A Business Encyclopedia

Constant Sum Scaling

Definition: The Constant Sum Scaling is a technique wherein the respondents are asked to allocate a constant sum of units, such as points, dollars, chips or chits among the stimulus objects according to some specified criterion.

In other words, a scaling technique that involves the assignment of a fixed number of units to each attribute of the object, reflecting the importance a respondent attaches to it, is called as constant sum scaling. For example, Suppose a respondent is asked to allocate 100 points to the attributes of a body wash on the basis of the importance he attaches to each attribute. In case he feels any attribute being unimportant can allocate zero points and in case some attribute is twice as important as any other attribute can assign it twice the points. The sum of all the points allocated to each attribute should be equal to 100.

Once the points are allocated, the attributes are scaled by counting the points as assigned by the respondents to each attribute and then dividing it by a number of respondents under analysis. Such type of information cannot be obtained from rank order data unless it is transformed into interval data. The constant sum scaling is considered as an ordinal scale because of its comparative nature and lack of generalization.

One of the advantages of the constant sum scaling technique is that it allows a proper discrimination among the stimulus objects without consuming too much time. But however, it suffers from two serious limitations. First, the respondent might allocate more or fewer units than those specified. Second, there might be a rounding error, in case too few units are allocated. On the other hand, if a large number of units are used then it might be burdensome on the respondents and causes confusion and fatigue.

Leave a Reply

Your email address will not be published. Required fields are marked *


Related pages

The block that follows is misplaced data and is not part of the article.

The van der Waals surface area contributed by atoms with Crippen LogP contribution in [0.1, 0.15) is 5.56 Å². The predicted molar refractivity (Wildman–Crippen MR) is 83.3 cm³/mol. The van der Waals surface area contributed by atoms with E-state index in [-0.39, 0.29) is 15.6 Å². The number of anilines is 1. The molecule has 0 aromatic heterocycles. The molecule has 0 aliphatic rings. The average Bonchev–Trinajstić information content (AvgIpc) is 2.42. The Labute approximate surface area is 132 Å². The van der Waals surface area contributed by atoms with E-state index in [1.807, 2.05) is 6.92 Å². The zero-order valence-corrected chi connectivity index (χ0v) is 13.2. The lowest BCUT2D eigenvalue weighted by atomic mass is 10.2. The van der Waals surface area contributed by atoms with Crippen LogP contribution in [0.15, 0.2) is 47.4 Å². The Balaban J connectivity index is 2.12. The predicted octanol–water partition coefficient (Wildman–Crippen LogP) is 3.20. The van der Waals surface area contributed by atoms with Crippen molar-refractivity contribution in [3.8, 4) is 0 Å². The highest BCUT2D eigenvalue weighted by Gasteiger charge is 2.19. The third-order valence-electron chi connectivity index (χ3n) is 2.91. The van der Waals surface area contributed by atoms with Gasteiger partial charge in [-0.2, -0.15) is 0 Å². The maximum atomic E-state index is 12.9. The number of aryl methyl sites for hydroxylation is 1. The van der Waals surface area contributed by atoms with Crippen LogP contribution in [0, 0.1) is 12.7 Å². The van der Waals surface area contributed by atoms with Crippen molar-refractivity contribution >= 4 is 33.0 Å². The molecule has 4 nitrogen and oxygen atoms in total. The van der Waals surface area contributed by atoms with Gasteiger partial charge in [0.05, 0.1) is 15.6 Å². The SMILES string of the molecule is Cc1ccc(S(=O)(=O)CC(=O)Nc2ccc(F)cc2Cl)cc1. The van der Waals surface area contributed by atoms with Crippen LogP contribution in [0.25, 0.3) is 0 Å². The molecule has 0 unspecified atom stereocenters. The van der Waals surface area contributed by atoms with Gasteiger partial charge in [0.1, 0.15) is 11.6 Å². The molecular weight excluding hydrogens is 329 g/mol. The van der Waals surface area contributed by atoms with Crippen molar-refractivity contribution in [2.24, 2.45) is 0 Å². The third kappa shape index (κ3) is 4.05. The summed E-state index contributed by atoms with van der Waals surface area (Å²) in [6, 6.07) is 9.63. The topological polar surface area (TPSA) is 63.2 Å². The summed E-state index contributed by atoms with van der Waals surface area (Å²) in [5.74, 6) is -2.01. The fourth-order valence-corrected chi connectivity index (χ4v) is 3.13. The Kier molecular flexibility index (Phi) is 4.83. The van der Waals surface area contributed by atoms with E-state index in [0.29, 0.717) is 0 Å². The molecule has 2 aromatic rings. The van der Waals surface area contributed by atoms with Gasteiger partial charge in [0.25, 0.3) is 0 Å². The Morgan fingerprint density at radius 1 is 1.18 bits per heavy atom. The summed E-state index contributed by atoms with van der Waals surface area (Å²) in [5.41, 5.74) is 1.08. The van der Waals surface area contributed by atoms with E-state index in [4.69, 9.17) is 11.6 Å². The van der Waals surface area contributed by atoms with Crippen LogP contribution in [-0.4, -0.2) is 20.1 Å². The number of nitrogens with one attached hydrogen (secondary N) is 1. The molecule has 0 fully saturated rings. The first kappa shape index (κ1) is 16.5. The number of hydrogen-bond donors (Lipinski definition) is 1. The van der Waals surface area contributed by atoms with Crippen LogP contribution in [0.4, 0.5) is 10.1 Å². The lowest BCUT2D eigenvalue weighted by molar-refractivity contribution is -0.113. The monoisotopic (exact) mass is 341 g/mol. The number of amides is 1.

what is the definition of deontologyspan of management pptjob evaluation methods examplespsychoanalytic behaviorliquidity ratio definition5 forces model of portercauses of conflict pptretained incomedry lease definitiontypes of semantic barriers to communicationmeaning of induction programbuzzmarketingtypes of takeover with examplestheory x and theory y douglas mcgregorwhat is net profit margin ratiothe managerial gridsbu meaningsubstitution method definition mathwhat is the demat accountdefine law of diminishing marginal utilitymeaning of structural unemploymenttransactional psychotherapywholesale lending definitionherzberg motivation hygiene theorystepping stone definitionfactors affecting wageswhat is cobb douglas production functionfactors affecting purchase decisionthe blake mouton managerial gridcrosswise communicationbenchmarking in strategic managementhertzberg motivationherzberg hygiene and motivational factorsfield review method of performance appraisalvirtual banking definitionwhat is pure competition in marketingmeaning of chequesperfect competition market structure characteristicsbiased and unbiased errorsexample of quota sampling methodguerilla tactics definitiondeontological theory examplecognitive learning theoristelasticity substitutionansoffs growth matrixrisk bearing definitionmeaning of poachercharacteristic of perfect competitionduality method in linear programmingdefinition holisticallyhedge funds definitionresonate defineansoff market penetrationtypes of compensation hrmexpectancy theory of motivation examplesdeclining marginal utilityprovident fund definitioninflation definition by economistsconvertible debentures meaningdef salientrepo and reverse repo meaninggordon lintnerpod defhost country nationals advantagespluralist perspective definitionsimultaneous meaning in hindidefine authorised capitalcessation defupper limit of neftmultiplier economics formulaformula for profit margin ratioorganisational theoryexample of retrenchment strategy